|Appears in Collections:||Faculty of Health Sciences and Sport Journal Articles|
|Peer Review Status:||Refereed|
|Title:||No Effect of Carbohydrate-Protein on Cycling Performance and Indices of Recovery|
Jeukendrup, Asker E
|Citation:||Breen L, Tipton K & Jeukendrup AE (2010) No Effect of Carbohydrate-Protein on Cycling Performance and Indices of Recovery. Medicine and Science in Sports and Exercise, 42 (6), pp. 1140-1148.|
|Abstract:||Purpose: The aim of this study was to determine whether adding protein to a CHO beverage would improve late-exercise cycle time-trial performance over CHO alone. Furthermore, we examined the effects of coingesting protein with CHO during exercise on postexercise markers of sarcolemmal disruption and the recovery of muscle function. Methods: In a double-blind, crossover design, 12 trained male cyclists performed 120 min of steady-state (SS) cycling at approximately 55% V˙ O2max followed by a time trial lasting approximately 1 h. At 15-min intervals during SS exercise, participants consumed either a CHO or a CHO + protein (CHO + Pro) beverage (providing 65 gIhj1 CHO or 65 gIhj1 CHO plus 19 gIhj1 protein). Twenty-four hours after the onset of the SS cycle, participants completed a maximum isometric strength test. At rest and 24 h postexercise, a visual analog scale was used to determine lower-limb muscle soreness, and blood samples were obtained for plasma creatine kinase concentration. Dietary control was implemented 24 h before and during the time course of each trial. Results: Average power output sustained during time trial was similar for CHO and CHO + Pro, with no effect of treatment on the time to complete the time trial (60:13 T 1:33 and 60:51 T 2:40 (min:s) for CHO and CHO + Pro, respectively). Postexercise isometric strength significantly declined for CHO (15% T 3%) and CHO + Pro (11% T 3%) compared with baseline (486 T 28 N). Plasma creatine kinase concentrations, and visual analog scale soreness significantly increased at 24 h postexercise, with no difference between treatments. Conclusions: The present findings suggest that CHO + Pro coingestion during exercise does not improve late-exercise time-trial performance, ameliorate markers of sarcolemmal disruption, or enhance the recovery of muscle function at 24 h postexercise over CHO alone|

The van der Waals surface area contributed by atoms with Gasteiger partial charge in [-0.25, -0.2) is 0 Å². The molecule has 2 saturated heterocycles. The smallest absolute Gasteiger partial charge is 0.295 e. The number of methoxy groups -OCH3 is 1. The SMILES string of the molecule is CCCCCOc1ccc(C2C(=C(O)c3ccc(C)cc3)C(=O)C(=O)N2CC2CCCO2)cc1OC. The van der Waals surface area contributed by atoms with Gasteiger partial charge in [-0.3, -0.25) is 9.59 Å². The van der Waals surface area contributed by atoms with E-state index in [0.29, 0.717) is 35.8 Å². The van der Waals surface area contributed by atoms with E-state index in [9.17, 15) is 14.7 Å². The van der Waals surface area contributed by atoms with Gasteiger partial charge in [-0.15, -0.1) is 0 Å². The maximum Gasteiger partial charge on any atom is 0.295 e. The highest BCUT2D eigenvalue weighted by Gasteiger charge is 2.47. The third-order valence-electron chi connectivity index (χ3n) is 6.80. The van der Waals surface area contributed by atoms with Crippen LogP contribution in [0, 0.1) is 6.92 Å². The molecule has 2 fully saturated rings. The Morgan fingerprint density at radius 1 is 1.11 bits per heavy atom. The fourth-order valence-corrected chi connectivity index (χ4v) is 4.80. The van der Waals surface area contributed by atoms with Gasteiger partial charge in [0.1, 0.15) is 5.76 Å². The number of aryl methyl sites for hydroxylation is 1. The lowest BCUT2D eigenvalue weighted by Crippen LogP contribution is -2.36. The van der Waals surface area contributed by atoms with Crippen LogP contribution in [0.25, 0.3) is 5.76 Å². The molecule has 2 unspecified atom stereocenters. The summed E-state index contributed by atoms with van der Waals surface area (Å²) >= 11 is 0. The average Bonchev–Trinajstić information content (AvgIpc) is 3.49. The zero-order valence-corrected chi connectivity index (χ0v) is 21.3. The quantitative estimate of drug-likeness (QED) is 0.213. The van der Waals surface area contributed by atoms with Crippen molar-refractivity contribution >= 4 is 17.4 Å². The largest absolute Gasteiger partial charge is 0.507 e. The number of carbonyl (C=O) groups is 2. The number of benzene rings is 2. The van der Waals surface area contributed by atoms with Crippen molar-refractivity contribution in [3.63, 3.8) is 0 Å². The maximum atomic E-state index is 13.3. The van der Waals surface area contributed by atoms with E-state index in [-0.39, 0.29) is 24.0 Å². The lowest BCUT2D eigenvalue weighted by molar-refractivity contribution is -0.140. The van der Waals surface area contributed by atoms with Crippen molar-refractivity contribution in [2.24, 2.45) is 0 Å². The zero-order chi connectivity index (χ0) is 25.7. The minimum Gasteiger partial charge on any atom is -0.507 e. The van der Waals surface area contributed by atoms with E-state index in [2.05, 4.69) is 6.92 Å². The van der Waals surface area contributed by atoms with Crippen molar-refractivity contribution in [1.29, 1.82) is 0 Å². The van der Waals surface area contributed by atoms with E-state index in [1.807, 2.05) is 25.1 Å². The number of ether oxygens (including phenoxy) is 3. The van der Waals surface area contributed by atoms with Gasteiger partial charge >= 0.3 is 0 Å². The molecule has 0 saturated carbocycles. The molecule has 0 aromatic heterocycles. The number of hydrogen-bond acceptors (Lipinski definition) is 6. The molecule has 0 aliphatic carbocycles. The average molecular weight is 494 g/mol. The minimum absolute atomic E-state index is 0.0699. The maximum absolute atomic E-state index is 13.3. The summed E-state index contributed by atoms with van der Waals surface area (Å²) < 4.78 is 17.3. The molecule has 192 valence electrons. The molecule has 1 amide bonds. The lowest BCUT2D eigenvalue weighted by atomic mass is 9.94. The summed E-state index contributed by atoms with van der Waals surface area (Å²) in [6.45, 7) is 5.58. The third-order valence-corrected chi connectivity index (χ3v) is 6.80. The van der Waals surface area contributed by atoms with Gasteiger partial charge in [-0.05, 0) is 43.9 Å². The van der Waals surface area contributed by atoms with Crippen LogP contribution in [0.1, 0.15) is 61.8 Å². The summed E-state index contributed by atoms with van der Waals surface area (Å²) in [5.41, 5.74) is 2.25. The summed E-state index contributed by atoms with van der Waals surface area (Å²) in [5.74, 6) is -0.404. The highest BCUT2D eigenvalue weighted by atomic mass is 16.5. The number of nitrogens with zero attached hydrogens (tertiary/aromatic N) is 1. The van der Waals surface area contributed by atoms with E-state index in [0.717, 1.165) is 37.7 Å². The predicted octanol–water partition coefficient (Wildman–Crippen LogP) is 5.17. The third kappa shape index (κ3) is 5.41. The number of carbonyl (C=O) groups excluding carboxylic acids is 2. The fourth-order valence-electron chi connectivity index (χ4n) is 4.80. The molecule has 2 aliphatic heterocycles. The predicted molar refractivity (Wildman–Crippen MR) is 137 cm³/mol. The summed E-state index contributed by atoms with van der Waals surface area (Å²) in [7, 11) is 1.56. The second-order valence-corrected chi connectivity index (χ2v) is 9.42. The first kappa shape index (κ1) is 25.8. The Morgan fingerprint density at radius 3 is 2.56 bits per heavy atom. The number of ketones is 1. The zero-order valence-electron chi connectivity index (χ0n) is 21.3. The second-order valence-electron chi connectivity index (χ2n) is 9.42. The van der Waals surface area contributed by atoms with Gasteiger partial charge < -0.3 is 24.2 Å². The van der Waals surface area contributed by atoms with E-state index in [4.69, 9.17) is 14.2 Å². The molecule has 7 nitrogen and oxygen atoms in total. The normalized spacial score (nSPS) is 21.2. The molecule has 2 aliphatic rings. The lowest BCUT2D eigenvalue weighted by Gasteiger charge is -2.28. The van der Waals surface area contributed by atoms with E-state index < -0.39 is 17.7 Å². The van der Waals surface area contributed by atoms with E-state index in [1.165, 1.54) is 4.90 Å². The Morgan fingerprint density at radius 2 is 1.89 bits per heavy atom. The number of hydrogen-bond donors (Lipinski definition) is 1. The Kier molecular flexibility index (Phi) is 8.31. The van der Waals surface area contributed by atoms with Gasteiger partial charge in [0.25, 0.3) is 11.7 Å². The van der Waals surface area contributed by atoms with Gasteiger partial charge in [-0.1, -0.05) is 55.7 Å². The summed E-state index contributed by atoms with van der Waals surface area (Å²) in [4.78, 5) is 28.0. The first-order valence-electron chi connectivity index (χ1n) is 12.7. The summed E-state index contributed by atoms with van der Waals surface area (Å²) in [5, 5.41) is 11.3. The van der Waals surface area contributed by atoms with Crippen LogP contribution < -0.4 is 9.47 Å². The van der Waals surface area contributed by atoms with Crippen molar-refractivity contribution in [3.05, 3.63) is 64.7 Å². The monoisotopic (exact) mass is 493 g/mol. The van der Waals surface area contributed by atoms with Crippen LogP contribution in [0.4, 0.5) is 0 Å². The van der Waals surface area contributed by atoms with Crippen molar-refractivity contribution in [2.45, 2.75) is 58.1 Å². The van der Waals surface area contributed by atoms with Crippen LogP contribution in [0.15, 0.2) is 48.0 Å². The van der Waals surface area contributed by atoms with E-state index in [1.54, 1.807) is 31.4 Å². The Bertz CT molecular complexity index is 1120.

|Rights:||Copyright 2010 by the American College of Sports Medicine; The publisher does not allow this work to be made publicly available in this Repository. Please use the Request a Copy feature at the foot of the Repository record to request a copy directly from the author; you can only request a copy if you wish to use this work for your own research or private study.|
|Breen 10 cho-prot ingestion cycling MSSE.pdf||Fulltext - Published Version||279.57 kB||Adobe PDF||Under Permanent Embargo Request a copy|
Note: If any of the files in this item are currently embargoed, you can request a copy directly from the author by clicking the padlock icon above. However, this facility is dependent on the depositor still being contactable at their original email address.
This item is protected by original copyright
Items in the Repository are protected by copyright, with all rights reserved, unless otherwise indicated.
The metadata of the records in the Repository are available under the CC0 public domain dedication: No Rights Reserved https://creativecommons.org/publicdomain/zero/1.0/
If you believe that any material held in STORRE infringes copyright, please contact firstname.lastname@example.org providing details and we will remove the Work from public display in STORRE and investigate your claim.